Learning by Watching
Going to the gym 3 times a week gives me a lot of time to think. At the moment, I only use the strength training equipment as my daily walks and dancing give me plenty of opportunity for cardio. If I get really bored, I can always clean house!
Resting between sets, I look around and see the usual complement of men flexing, hoisting, and performing the rituals which make them a community in their own right. Though fewer in number, women form part of this community as well, though more often than not, in their own, smaller circles.
Certain ones seem to keep a similar schedule to mine and range from beginners to serious body builders, and everything in between. At one time, I would look around and compare myself to others, both favorably and otherwise, but have learned it’s a losing proposition either way. Now, I look to pick up new ideas for my own workouts; nothing more.
Earning the Right to Wear the Attitude
It’s hard not to notice those who are serious about their physical fitness though. Not only are most of them both lean and muscular, but they carry themselves with an attitude that says loudly and clearly: “Mess with me and I’ll turn you into a human pretzel without breaking a sweat!”
Still and all, their air is not so much aggressive as unapologetically confident. They’re not looking for a fight. They simply have nothing to prove—to anyone. When I see the word “badass” bandied around in so many women’s entrepreneurial groups, this is the image I see; not the skinny young woman leaning against an expensive car bragging about how she’s making 6 figures. In my mind, money (especially the fake kind) doesn’t make you badass. You only find that when you are genuinely self-confident and need no outside validation in order to feel and believe in yourself.
Needless to say, I cringe whenever I see the words “badass business babes” appearing on my news feed. In my mind, it’s the “Emperor’s New Clothes” version of business success. When a woman uses these words (and I have to say, I don’t see it used by women of a certain age, so perhaps it’s a generational thing), my mind says: This woman is seeing herself as she wants to be, not as she is.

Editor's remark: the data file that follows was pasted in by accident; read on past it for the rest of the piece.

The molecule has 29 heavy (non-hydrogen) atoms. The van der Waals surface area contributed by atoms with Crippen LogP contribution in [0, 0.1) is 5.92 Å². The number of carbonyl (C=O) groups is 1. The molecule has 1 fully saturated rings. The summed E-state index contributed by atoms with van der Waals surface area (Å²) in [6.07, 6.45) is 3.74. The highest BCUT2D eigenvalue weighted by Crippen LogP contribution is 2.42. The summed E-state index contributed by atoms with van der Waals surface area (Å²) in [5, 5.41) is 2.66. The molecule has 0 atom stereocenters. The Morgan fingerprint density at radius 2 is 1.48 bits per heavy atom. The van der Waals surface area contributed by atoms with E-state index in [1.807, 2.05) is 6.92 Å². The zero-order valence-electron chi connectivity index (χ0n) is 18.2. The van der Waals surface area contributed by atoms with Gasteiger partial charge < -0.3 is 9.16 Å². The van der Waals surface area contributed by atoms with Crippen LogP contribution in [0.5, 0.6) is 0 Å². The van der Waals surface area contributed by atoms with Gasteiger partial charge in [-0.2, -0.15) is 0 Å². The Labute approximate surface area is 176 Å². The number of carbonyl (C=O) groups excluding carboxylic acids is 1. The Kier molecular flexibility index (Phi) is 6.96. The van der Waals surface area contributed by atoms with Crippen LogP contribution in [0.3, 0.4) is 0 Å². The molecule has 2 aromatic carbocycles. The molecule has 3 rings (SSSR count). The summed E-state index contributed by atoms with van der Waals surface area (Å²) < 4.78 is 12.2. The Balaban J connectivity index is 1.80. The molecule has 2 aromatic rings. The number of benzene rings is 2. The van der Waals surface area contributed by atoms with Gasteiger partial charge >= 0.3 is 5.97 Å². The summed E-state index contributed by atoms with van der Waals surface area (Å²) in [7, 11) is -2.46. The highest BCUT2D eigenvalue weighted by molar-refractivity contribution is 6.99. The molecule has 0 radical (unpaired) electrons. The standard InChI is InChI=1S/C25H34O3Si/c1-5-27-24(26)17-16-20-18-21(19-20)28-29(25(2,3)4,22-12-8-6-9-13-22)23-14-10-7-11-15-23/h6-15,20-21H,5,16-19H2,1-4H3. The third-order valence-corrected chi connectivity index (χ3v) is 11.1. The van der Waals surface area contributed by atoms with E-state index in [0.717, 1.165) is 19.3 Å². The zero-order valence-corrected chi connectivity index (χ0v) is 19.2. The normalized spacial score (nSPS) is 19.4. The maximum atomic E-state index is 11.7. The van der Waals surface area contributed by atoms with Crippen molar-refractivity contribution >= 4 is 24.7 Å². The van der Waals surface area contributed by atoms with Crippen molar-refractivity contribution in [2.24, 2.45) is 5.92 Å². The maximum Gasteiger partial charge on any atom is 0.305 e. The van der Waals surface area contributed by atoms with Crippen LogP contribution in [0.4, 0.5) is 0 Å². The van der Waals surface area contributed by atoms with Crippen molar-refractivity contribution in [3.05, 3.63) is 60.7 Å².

Walking the Talk the Right Way
Not that this is a bad thing. Many follow the “fake it ’til you make it” doctrine. Somehow, I don’t think the intent behind that premise is to tell the world a bunch of lies in the mistaken belief they’ll buy something from you and make your declarations true. If you’re going to fake it ’til you make it, I believe the answer lies in having a genuine attitude of gratitude for what you already have, who you are, and the endless possibilities at your disposal.
I guess I class the people who use this phrase in with the ones who believe in cold calling. They’re the same ones who will send you a friend or connection request and upon acceptance, send you 12 inches of spammy sales copy in a private message. To me, that’s a clear message they are NOT uber successful, much less selling something I’d want or need.
One Woman’s Spam is Another’s Sales Style
I broached the subject of the spammy messages in my favorite Facebook group, Gorilla Army Nation (Getting Sales Without Being Salesy) after accepting a friend request I had doubts about. My doubts were confirmed with an immediate (if not premature as it came in before I accepted the friend request) message that began:
I’m reaching out to you because we work with thousands of clients and companies over the past 14 years to achieve their goal in their business.
What made it worse is, she mentioned a group which I stopped following months ago, and am not even posting in, which means she trolled the member list and pulled my name out of her…hat.
I’m a fairly transparent sort these days. I write a lot about my opinion on various sales processes regularly on my website in posts like Removing Desperation from Your Playlist and How You View Relationships Makes or Breaks You.